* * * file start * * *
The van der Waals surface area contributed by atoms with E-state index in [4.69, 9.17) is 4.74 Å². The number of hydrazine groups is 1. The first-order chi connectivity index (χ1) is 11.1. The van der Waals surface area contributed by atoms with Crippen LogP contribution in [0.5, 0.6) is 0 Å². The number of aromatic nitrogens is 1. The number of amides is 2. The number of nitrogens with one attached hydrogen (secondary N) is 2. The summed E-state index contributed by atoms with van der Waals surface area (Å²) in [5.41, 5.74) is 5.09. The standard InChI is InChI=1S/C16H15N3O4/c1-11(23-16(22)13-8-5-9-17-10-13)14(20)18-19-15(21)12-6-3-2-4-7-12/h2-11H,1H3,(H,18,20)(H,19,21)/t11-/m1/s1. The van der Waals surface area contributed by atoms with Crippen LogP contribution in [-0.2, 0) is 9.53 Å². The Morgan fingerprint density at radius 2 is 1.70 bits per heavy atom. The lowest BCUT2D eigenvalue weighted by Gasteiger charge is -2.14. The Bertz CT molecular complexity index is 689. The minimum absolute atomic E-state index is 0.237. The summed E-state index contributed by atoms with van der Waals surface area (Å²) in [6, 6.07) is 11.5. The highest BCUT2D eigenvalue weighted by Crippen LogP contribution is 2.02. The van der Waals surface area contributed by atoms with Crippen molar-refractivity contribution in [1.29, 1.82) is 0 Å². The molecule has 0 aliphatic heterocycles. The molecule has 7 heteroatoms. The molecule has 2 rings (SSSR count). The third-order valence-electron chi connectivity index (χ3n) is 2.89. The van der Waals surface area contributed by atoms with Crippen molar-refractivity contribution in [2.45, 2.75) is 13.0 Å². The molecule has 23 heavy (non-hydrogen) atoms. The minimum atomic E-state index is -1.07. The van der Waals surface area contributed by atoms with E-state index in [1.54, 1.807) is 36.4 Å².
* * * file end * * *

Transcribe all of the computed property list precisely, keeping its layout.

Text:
The van der Waals surface area contributed by atoms with E-state index in [4.69, 9.17) is 4.74 Å². The number of hydrazine groups is 1. The first-order chi connectivity index (χ1) is 11.1. The van der Waals surface area contributed by atoms with Crippen LogP contribution in [0.5, 0.6) is 0 Å². The number of aromatic nitrogens is 1. The number of amides is 2. The number of nitrogens with one attached hydrogen (secondary N) is 2. The summed E-state index contributed by atoms with van der Waals surface area (Å²) in [5.41, 5.74) is 5.09. The standard InChI is InChI=1S/C16H15N3O4/c1-11(23-16(22)13-8-5-9-17-10-13)14(20)18-19-15(21)12-6-3-2-4-7-12/h2-11H,1H3,(H,18,20)(H,19,21)/t11-/m1/s1. The van der Waals surface area contributed by atoms with Crippen LogP contribution in [-0.2, 0) is 9.53 Å². The Morgan fingerprint density at radius 2 is 1.70 bits per heavy atom. The lowest BCUT2D eigenvalue weighted by Gasteiger charge is -2.14. The Bertz CT molecular complexity index is 689. The minimum absolute atomic E-state index is 0.237. The summed E-state index contributed by atoms with van der Waals surface area (Å²) in [6, 6.07) is 11.5. The highest BCUT2D eigenvalue weighted by Crippen LogP contribution is 2.02. The van der Waals surface area contributed by atoms with Crippen molar-refractivity contribution in [1.29, 1.82) is 0 Å². The molecule has 0 aliphatic heterocycles. The molecule has 7 heteroatoms. The molecule has 2 rings (SSSR count). The third-order valence-electron chi connectivity index (χ3n) is 2.89. The van der Waals surface area contributed by atoms with Crippen molar-refractivity contribution in [2.45, 2.75) is 13.0 Å². The molecule has 23 heavy (non-hydrogen) atoms. The minimum atomic E-state index is -1.07. The van der Waals surface area contributed by atoms with E-state index in [1.54, 1.807) is 36.4 Å².